Fakhri focused on Gaza’s fishing industry, which had provided important food security for the 2.3 million Palestinians who live there. “Israeli forces,” he said, have “decimated the Port of Gaza, destroying every single fishing boat and shack. In Rafah, only two out of 40 boats are left. In Khan Younis, Israel destroyed approximately 75 small-scale fishing vessels.” 
This destruction, Fakhri said, has pushed Gaza “into hunger and starvation. In fact, Israel has been strangling Gaza for 17 years through a blockade, which included denying and restricting small-scale fishers access to their territorial waters.”
At the UN General Assembly, Palestine’s Riyad Mansour said that Israel has bombed “every bakery and farm, destroying livestock and all means of food production.” In the first month of the bombardment, Israel bombed the major bakeries of Gaza City. In November 2023, Abdelnasser al-Jarmi of the Bakery Owners Association in the Gaza Strip said that bakeries have not been able to function for lack of fuel and flour. 
As a consequence of the absence of bread, families have begun to gather a weed called khubaiza (or Malva parviflora) and to boil this as the main meal. “We are dying for a piece of bread,” said Fatima Shaheen as she built a meal for her two sons and their children in northern Gaza.

Crossings

Israel has refused to fully open the crossings into Gaza at Beit Hanoun and Karem Abu Salem as well as refused to allow complete opening of the Rafah crossing the links Gaza to Egypt. Since these land crossings are closed, and since Israel destroyed the Yasser Arafat International Airport in 2001, there are no easy solutions to bring food aid into Gaza. Delivery of food and supplies through the air is not sufficient -- indeed it is a drop in the ocean (which is where some of the aid packages landed).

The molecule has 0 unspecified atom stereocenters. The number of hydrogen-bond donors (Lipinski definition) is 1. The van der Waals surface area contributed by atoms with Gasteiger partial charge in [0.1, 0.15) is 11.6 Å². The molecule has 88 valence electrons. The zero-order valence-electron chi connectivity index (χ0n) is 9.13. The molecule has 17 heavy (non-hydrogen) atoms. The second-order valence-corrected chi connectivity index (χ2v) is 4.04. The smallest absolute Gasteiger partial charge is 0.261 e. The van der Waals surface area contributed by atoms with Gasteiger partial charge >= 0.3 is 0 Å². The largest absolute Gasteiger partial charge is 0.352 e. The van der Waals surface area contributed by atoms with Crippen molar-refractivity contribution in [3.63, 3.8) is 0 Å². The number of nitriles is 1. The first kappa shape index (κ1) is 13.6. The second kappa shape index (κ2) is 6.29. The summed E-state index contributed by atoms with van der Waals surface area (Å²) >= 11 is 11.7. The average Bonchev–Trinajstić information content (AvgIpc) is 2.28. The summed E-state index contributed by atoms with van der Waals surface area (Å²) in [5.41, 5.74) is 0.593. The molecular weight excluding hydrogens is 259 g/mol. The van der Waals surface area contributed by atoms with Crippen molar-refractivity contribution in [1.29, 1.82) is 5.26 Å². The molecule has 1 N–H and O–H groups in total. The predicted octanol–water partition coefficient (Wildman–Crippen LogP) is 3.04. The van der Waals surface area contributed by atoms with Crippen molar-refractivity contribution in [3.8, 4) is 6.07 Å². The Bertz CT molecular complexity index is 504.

There is now talk of building maritime corridors, but since Israel has bombed the Port of Gaza this is not an easy option. That the U.S. has said that it would build a temporary pier off the coast of Gaza’s southern half is ridiculous. It would be so much easier to open the Rafah crossing to allow at least 500 trucks a day into Gaza. But Israel will not permit this option.
International law is clear as daylight on the point of starvation as a war crime. There are no loopholes in Protocol II (1977) or in the Rome Statute (1998). Friends in Gaza are finding this Ramadan month to be more difficult than any previously. Starvation is their general condition. But, unlike with other Ramadans, there is no early morning meal (Suhoor) and no late-night meal (Iftar). There is only the perennial noise of Israeli fighter jets mirrored by the groans of hunger in their bellies.
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*Historian, editor, and journalist; writing fellow and chief correspondent at Globetrotter; editor of LeftWord Books and director of Tricontinental: Institute for Social Research; author of more than 20 books, including The Darker Nations, The Poorer Nations, Struggle Makes Us Human: Learning from Movements for Socialism and (with Noam Chomsky) The Withdrawal: Iraq, Libya, Afghanistan, and the Fragility of U.S. Power. This article was produced by Globetrotter